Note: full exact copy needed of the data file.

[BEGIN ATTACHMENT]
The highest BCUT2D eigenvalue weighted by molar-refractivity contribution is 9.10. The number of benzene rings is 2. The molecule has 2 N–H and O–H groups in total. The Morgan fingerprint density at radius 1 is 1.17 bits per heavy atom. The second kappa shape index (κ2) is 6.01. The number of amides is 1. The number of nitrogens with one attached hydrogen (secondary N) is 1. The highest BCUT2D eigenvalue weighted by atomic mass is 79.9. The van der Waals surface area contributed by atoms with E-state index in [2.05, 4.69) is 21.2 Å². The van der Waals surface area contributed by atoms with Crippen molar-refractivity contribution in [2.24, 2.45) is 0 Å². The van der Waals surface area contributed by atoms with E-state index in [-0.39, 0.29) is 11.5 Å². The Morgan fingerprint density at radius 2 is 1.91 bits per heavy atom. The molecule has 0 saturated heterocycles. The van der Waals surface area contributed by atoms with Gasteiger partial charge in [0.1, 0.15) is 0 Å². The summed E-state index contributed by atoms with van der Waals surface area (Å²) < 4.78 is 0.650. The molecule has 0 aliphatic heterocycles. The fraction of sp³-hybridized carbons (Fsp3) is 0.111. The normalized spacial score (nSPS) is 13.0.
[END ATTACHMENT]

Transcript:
The highest BCUT2D eigenvalue weighted by molar-refractivity contribution is 9.10. The number of benzene rings is 2. The molecule has 2 N–H and O–H groups in total. The Morgan fingerprint density at radius 1 is 1.17 bits per heavy atom. The second kappa shape index (κ2) is 6.01. The number of amides is 1. The number of nitrogens with one attached hydrogen (secondary N) is 1. The highest BCUT2D eigenvalue weighted by atomic mass is 79.9. The van der Waals surface area contributed by atoms with E-state index in [2.05, 4.69) is 21.2 Å². The van der Waals surface area contributed by atoms with Crippen molar-refractivity contribution in [2.24, 2.45) is 0 Å². The van der Waals surface area contributed by atoms with E-state index in [-0.39, 0.29) is 11.5 Å². The Morgan fingerprint density at radius 2 is 1.91 bits per heavy atom. The molecule has 0 saturated heterocycles. The van der Waals surface area contributed by atoms with Gasteiger partial charge in [0.1, 0.15) is 0 Å². The summed E-state index contributed by atoms with van der Waals surface area (Å²) < 4.78 is 0.650. The molecule has 0 aliphatic heterocycles. The fraction of sp³-hybridized carbons (Fsp3) is 0.111. The normalized spacial score (nSPS) is 13.0.